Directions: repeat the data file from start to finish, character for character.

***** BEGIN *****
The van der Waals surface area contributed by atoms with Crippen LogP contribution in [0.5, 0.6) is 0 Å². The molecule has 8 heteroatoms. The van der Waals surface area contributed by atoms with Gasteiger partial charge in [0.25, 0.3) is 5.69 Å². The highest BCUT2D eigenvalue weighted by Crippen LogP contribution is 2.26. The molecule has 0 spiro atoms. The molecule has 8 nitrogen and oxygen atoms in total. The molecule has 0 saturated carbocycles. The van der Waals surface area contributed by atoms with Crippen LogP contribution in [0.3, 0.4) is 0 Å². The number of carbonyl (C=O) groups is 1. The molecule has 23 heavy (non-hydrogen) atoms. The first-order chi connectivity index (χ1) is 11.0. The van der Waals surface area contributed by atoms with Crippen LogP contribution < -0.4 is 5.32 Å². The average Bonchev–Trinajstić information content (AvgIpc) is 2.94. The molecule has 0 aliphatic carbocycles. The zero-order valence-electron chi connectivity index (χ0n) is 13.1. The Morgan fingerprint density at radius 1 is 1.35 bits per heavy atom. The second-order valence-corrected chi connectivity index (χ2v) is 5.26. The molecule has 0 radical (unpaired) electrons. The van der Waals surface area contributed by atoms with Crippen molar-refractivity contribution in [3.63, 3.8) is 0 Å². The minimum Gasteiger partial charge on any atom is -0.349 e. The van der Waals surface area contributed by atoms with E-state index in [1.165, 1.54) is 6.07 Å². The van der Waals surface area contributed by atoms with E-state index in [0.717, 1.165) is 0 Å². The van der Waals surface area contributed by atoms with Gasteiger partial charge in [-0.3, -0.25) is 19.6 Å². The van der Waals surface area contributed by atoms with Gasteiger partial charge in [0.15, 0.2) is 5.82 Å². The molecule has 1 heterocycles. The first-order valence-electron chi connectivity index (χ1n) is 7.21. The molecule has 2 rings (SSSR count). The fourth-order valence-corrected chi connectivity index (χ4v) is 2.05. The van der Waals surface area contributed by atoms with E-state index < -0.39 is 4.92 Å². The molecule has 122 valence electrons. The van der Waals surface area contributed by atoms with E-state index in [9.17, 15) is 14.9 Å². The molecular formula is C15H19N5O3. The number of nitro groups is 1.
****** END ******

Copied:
The van der Waals surface area contributed by atoms with Crippen LogP contribution in [0.5, 0.6) is 0 Å². The molecule has 8 heteroatoms. The van der Waals surface area contributed by atoms with Gasteiger partial charge in [0.25, 0.3) is 5.69 Å². The highest BCUT2D eigenvalue weighted by Crippen LogP contribution is 2.26. The molecule has 0 spiro atoms. The molecule has 8 nitrogen and oxygen atoms in total. The molecule has 0 saturated carbocycles. The van der Waals surface area contributed by atoms with Crippen LogP contribution in [0.3, 0.4) is 0 Å². The number of carbonyl (C=O) groups is 1. The molecule has 23 heavy (non-hydrogen) atoms. The first-order chi connectivity index (χ1) is 11.0. The van der Waals surface area contributed by atoms with Crippen LogP contribution < -0.4 is 5.32 Å². The average Bonchev–Trinajstić information content (AvgIpc) is 2.94. The molecule has 0 aliphatic carbocycles. The zero-order valence-electron chi connectivity index (χ0n) is 13.1. The Morgan fingerprint density at radius 1 is 1.35 bits per heavy atom. The second-order valence-corrected chi connectivity index (χ2v) is 5.26. The molecule has 0 radical (unpaired) electrons. The van der Waals surface area contributed by atoms with Crippen molar-refractivity contribution in [3.63, 3.8) is 0 Å². The minimum Gasteiger partial charge on any atom is -0.349 e. The van der Waals surface area contributed by atoms with E-state index in [1.165, 1.54) is 6.07 Å². The van der Waals surface area contributed by atoms with E-state index in [0.717, 1.165) is 0 Å². The van der Waals surface area contributed by atoms with Gasteiger partial charge in [-0.3, -0.25) is 19.6 Å². The van der Waals surface area contributed by atoms with Gasteiger partial charge in [0.15, 0.2) is 5.82 Å². The molecule has 1 heterocycles. The first-order valence-electron chi connectivity index (χ1n) is 7.21. The molecule has 2 rings (SSSR count). The fourth-order valence-corrected chi connectivity index (χ4v) is 2.05. The van der Waals surface area contributed by atoms with E-state index < -0.39 is 4.92 Å². The molecule has 122 valence electrons. The van der Waals surface area contributed by atoms with E-state index in [9.17, 15) is 14.9 Å². The molecular formula is C15H19N5O3. The number of nitro groups is 1.